Wandsworth Councils Pump House Gallery
presents the first UK solo exhibition of recent work by London-based New Zealand artist Sriwhana Spong. The exhibition, a hook but no fish, responds to the artists current research into the Lingua Ignota, a language invented by twelfth century mystic Hildegard von Bingen during a 39 year period spent at Disibodenberg monastery, Germany.
Central to the exhibition is a new film titled a hook but no fish (2017). Shooting on 16mm film, Spong travelled to the site of the monastery where Von Bingen was enclosed as a child with two other women. Supposedly a divine language received by Hildegard, the Lingua Ignota is thought to have possibly been a secret language created to increase solidarity amongst Hildegards sisters. The language is composed of a 23 letter alphabet and introduces new vocabulary into the existing grammatical structure of Latin. Additional nouns include tools such as wagon and plough, however mammals and other creatures have been omitted; this observation informs the title of the show, speculating that perhaps the Lingua Ignota was an apocalyptic language written for a future time where only technology and tools survive.
Spongs connection to her own narrative is present throughout the exhibition and visible in her presentation of a musical bell plate. This instrument is part of an ongoing project that develops a personal orchestra over time influenced by Balinese Gamelan. In Gamelan tradition the pitch of each orchestra is often specific to individual villages, making sound a unique indicator of place, history and custom.
Pulling the work back to a connection with place, language and nature is a series of painted sigils a symbol considered to have magical powers. Each is made using Indian Yellow Tartrazine, a pigment originally sourced from the urine of cows fed with mango leaves. Sigil (Rothschilds mynah) #714 (2017) spells out the name of a critically endangered bird endemic to the island of Bali. Through the act of naming, Spong considers the power language possesses to make things tangible and attempts to halt the species imminent extinction by casting a spell through these abstract paintings.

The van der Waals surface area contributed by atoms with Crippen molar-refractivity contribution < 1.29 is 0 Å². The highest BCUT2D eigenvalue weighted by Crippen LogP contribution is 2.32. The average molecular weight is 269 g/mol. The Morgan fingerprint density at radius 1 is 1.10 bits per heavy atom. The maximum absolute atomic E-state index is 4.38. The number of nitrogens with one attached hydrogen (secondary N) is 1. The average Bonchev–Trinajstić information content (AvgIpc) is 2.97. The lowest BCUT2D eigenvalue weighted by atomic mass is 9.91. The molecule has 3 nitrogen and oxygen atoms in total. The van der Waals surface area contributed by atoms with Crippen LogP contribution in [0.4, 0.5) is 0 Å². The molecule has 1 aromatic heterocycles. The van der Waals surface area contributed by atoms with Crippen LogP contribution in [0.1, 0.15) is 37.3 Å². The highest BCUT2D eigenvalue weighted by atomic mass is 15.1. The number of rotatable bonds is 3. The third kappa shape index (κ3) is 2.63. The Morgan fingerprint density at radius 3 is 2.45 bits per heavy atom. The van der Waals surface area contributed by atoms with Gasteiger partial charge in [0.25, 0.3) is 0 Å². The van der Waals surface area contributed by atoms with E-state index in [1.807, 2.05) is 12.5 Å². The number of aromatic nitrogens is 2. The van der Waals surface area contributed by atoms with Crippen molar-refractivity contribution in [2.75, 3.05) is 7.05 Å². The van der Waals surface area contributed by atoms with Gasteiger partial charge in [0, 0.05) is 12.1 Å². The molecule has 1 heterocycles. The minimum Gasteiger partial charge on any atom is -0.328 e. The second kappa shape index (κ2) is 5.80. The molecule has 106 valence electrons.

Alongside a hook but no fish, Pump House Gallery presents the first in a series of events using storytelling to explore the impact human beings have made on the environment.
The first takes place on Wednesday 17 January, 6 8pm with Writing Worlds/Writing Time, an artists talk and writing workshop with Alex Ressel and Kerri Meehan, who will share stories and materials from their research into narratives around nuclear power.
Sriwhana Spong is a New Zealand artist based in London. She works across various mediums film, sculpture, performance where experiential knowledge, autobiography, and fiction are entangled with carefully researched materials and forms that reflect their particular cultural contexts and sources. Recent exhibitions include: Im Wintergarten, daadgalerie, Berlin (2016); Oceanic Feeling with Maria Taniguchi, ICA, Singapore (2016); havingseensnake, Michael Lett, Auckland (2017); The Score, Ian Potter Museum of Art, Melbourne (2017). a hook but no fish will travel to the Govett-Brewster Art Gallery, New Plymouth, in May 2018